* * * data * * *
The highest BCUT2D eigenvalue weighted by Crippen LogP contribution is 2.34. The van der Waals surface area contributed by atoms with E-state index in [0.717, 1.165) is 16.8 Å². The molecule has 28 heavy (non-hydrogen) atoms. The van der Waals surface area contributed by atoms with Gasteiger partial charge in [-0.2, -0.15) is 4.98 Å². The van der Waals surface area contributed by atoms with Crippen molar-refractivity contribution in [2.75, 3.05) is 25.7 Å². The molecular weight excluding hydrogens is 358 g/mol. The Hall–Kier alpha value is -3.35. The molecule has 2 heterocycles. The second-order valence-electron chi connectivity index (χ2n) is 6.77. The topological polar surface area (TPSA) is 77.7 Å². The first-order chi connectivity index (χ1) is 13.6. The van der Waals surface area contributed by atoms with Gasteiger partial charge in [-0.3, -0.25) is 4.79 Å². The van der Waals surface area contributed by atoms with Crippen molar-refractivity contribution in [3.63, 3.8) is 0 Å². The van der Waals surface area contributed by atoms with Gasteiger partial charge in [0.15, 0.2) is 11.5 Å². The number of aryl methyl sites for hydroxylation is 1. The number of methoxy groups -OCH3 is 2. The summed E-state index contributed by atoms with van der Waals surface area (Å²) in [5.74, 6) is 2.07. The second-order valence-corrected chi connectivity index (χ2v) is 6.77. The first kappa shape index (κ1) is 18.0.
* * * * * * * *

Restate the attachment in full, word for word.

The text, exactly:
The highest BCUT2D eigenvalue weighted by Crippen LogP contribution is 2.34. The van der Waals surface area contributed by atoms with E-state index in [0.717, 1.165) is 16.8 Å². The molecule has 28 heavy (non-hydrogen) atoms. The van der Waals surface area contributed by atoms with Gasteiger partial charge in [-0.2, -0.15) is 4.98 Å². The van der Waals surface area contributed by atoms with Crippen molar-refractivity contribution in [2.75, 3.05) is 25.7 Å². The molecular weight excluding hydrogens is 358 g/mol. The Hall–Kier alpha value is -3.35. The molecule has 2 heterocycles. The second-order valence-electron chi connectivity index (χ2n) is 6.77. The topological polar surface area (TPSA) is 77.7 Å². The first-order chi connectivity index (χ1) is 13.6. The van der Waals surface area contributed by atoms with Gasteiger partial charge in [-0.3, -0.25) is 4.79 Å². The van der Waals surface area contributed by atoms with Crippen molar-refractivity contribution in [3.63, 3.8) is 0 Å². The van der Waals surface area contributed by atoms with Gasteiger partial charge in [0.15, 0.2) is 11.5 Å². The number of aryl methyl sites for hydroxylation is 1. The number of methoxy groups -OCH3 is 2. The summed E-state index contributed by atoms with van der Waals surface area (Å²) in [5.74, 6) is 2.07. The second-order valence-corrected chi connectivity index (χ2v) is 6.77. The first kappa shape index (κ1) is 18.0.